Let’s Not Look Down On The Lockdown4 min read
By Bala Ibrahim
I was waken up from my afternoon nap by a phone call from a brother, who was enquiring about the authenticity of what he heard, that the President has approved the extension by two weeks, of the lockdown in Kano. I said Iam not sure, but I would not be surprised if it turns out to be true. His main concern is the need for the return of the freedom to visit the mosques in congregation. I said you are right, but the freedom of worship is only applicable to the living. The dead is on the exempt list.
The popular and most pampered words in the world today are safety and security. If easing the lockdown would not guarantee the safety and the needed security against additional risks and danger of the disease, it’s better for us to exercise more patience, by staying put and praying at home. We must not look down on the lockdown, because the coronavirus is contagious.
I later listened to the news, and lo and behold, the Chairman of the Presidential Task Force on COVID-19, Mr. Boss Mustapha, was on the television with his charismatic height and characteristic microphone voice, announcing the presidential directive, thus, “Specifically, the nationwide curfew, the ban on interstate travel and the lockdown of Kano State, which had emerged the third epicenter of the pandemic, would continue until June 1.”
The mention of Kano as the third epicenter of the disease became particularly disturbing, and my mind immediately went to a text message that I received from a senior medic in Kano, Infact a renown professor in a particular field of medicine, thus, “Yallabai, you need to warn our people that coronavirus is very much alive in Kano and increasing. The Monday to Friday alternate day outing, and the Friday and Eid prayers should be done with this in mind”. The message sent me thinking of a popular African proverb that says, “What elders see while sitting, the young ones standing on their toes wont see”. The professor professional, is now playing the elder here. We are the young ones standing, I reminisced.
A visit to the NCDC site today, reveals the following highlights: On the 18th of May 2020, 216 new confirmed cases and 9 deaths were recorded in Nigeria. Till date, 6175 cases have been confirmed, 1644 cases have been discharged and 191 deaths have been recorded in 34 states and the Federal Capital Territory.
My analysis of the narrative of the highlights looks like Kano and Lagos are almost competing with each other in the number of deaths, with Lagos recording 38, while Kano has 36. If we look down on the lockdown, and mount pressure on the government to lift it, we may end up with a frightening scenario, God forbid, due to increase in the pace of new infections that could worsen the existing situation of insufficient bed space in the hospitals.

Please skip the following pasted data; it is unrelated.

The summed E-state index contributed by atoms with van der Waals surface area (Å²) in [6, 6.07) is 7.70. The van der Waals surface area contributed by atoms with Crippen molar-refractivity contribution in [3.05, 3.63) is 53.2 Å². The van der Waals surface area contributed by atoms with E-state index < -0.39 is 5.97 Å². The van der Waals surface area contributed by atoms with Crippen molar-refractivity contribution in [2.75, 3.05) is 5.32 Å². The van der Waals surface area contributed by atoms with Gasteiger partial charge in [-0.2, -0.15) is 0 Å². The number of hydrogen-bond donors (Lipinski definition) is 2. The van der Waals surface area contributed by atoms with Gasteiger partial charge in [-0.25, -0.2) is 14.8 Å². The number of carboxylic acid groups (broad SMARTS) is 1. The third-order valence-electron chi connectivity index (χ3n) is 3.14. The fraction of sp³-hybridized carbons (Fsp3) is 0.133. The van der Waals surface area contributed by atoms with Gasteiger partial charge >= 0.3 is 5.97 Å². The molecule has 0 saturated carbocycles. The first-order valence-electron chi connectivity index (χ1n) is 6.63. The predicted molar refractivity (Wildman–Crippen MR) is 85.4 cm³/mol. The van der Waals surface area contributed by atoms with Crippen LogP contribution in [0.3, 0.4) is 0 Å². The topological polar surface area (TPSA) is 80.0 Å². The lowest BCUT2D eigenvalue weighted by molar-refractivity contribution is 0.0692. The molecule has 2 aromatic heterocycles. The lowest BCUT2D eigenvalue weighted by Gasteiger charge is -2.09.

The fear of spread, particularly by people exhibiting no symptoms, is the most worrisome part of the pandemic, hence the need for caution in lifting the lockdown. According to the Nigerian Union of Allied Health Professionals, “the deficit of health professionals and medical facilities would not be able to handle whatever upsurge that may arise due to the high incidences of community transmission. Nigeria should learn from her neighbor Ghana, where the same action of lifting the lockdown, produced a 100% increase in infection rate in just a week,”.
Yes, it is no longer news that Covid-19 has come as a directive from God, compelling everyone to stay still. Naturally, after staying at home for a while, almost two months in some states, the urge is for people to begin the crave for freedom, because of the instinct or anxiety to resume their usual way of living. The anxiety may even turn to frustration, where one is not sure when the lockdown order will come to an end or at worse, be eased up. But then, we must not look down on the lockdown, especially in places like Kano, where compliance with orders is a big issue.
According to Gavi, the Vaccine Alliance, viruses have varying abilities to infect people. For COVID-19, each person with the virus can go on to infect around 2.5 people. If each of those people go about their day as normal, and infect another 2.5 people, within a month, 406 people would be infected just from that first infection. COVID-19 is more infectious than other coronaviruses such as SARS or MERS-CoV. The “case fatality rate” (CFR), or risk of dying from the new coronavirus, is about 4.4%, (although this risk varies by geography, and also can change over the course of a pandemic) is also less deadly than SARS (10%) or MERS-CoV (34%). So, if COVID-19 is less deadly than previous epidemic threats, why has it spread so far and wide that it has brought the world to a standstill? The answer seems to be precisely because the new coronavirus is less deadly – thousands of people with either no symptoms or very mild symptoms have been spreading the virus unaware that they were even infected. This means that before health experts are aware of the problem and start to recommend control measures, the virus would have already spread to multiple countries.
When we look at the situation from another perspective, the lockdown, which has forced a restriction on our movements, has come with some remarkable benefits in behavior. Different families are witnessing different and improved family ties, as parents and children tend to spend quality time with each other.
Within the period of the lockdown, community relations have equally improved, as people in various communities are getting to know each other more, contrary to what was in existence before, where many were living like complete strangers to each other.
The lockdown is unpleasant, but the reverse can be catastrophic.